OMAHA, Neb. (KMTV) — An attempt by one Douglas County commissioner to lower the property tax rate for next year failed because the other commissioners feared there were just too many unknowns for a major change.
The board was poised to set the property tax rate for next year at 29.599 cents per $100 of taxable property but Commissioner Jim Cavanaugh had other ideas — hoping to lower the rate by 3.4%, or 28.559 cents per $100.
“We need to put our money where our mouth is regarding property tax relief,” said Cavanaugh.
The county is primarily funded by property tax dollars.
Cavanaugh argued his point and called for relief for property owners based on the fact that the county has extra money from COVID relief packages and because valuations on property went up over 5%.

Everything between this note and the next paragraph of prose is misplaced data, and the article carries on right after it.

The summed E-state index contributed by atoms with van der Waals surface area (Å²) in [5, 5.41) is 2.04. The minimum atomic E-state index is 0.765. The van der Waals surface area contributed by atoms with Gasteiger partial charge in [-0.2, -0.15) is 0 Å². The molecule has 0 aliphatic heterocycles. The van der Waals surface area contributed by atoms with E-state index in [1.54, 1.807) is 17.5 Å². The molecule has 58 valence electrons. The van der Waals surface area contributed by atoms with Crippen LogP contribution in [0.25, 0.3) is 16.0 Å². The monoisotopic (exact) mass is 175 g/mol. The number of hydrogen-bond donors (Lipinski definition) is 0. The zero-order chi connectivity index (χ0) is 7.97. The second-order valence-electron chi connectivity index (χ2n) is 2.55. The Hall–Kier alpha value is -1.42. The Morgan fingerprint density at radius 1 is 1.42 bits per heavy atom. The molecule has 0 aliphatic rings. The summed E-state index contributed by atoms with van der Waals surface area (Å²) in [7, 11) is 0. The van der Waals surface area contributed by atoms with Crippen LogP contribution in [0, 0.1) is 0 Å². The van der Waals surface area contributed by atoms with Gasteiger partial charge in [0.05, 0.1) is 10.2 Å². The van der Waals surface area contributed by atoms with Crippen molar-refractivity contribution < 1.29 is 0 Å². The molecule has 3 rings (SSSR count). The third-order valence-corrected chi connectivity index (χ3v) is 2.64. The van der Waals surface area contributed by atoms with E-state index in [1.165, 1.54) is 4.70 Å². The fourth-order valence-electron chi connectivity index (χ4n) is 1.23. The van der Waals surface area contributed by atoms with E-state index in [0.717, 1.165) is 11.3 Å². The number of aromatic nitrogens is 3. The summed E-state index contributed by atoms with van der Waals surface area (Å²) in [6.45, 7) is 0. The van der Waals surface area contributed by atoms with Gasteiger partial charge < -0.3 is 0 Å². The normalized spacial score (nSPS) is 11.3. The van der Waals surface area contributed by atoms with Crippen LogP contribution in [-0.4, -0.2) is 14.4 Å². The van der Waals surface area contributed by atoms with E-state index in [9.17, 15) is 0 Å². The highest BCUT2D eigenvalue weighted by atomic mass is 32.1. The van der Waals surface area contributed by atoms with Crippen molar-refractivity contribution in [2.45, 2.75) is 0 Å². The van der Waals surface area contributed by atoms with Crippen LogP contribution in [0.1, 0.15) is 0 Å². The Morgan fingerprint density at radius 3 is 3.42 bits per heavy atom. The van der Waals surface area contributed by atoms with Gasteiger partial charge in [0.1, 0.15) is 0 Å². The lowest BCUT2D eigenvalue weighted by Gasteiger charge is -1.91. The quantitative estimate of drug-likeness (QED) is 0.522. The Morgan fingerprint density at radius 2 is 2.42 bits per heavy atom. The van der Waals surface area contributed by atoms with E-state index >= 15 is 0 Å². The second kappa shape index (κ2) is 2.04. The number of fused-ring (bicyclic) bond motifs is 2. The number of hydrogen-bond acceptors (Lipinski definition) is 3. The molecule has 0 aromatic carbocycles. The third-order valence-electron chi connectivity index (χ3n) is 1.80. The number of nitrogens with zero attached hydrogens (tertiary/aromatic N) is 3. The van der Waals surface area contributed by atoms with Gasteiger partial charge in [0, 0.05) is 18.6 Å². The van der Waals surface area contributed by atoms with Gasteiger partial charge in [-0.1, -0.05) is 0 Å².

“It’s real clear if we don’t change the mill levy, your property tax bill will go up,” said Cavanaugh.
But there was push back from the commissioners present.
“I think it’s irresponsible at this point and we need to figure out the lay of the land.”
Commissioners worried that due to inflation and the economy, the waters in 2022 could be rocky and they didn’t want to potentially increase the rate next year.
Commissioner Mary Ann Borgeson said Cavanaugh was giving misinformation on COVID relief money and didn’t like that his amendment came so late in the process.
“I just think this is totally disingenuous of you,” said Borgeson. “This is the first time I’ve heard of this and I just don’t think that’s a really fair way to play.”
Commissioner Mike Friend said the issue isn’t the property tax rate — it’s a problem they can’t fix with one vote.
“The levy is not the initial problem. It’s our equalization, it’s the way we assess property in this state, that’s why the taxes are going up.”
Friend suggested that the board should work on changing how properties are valued, while also more closely scrutinizing the budget, next time around.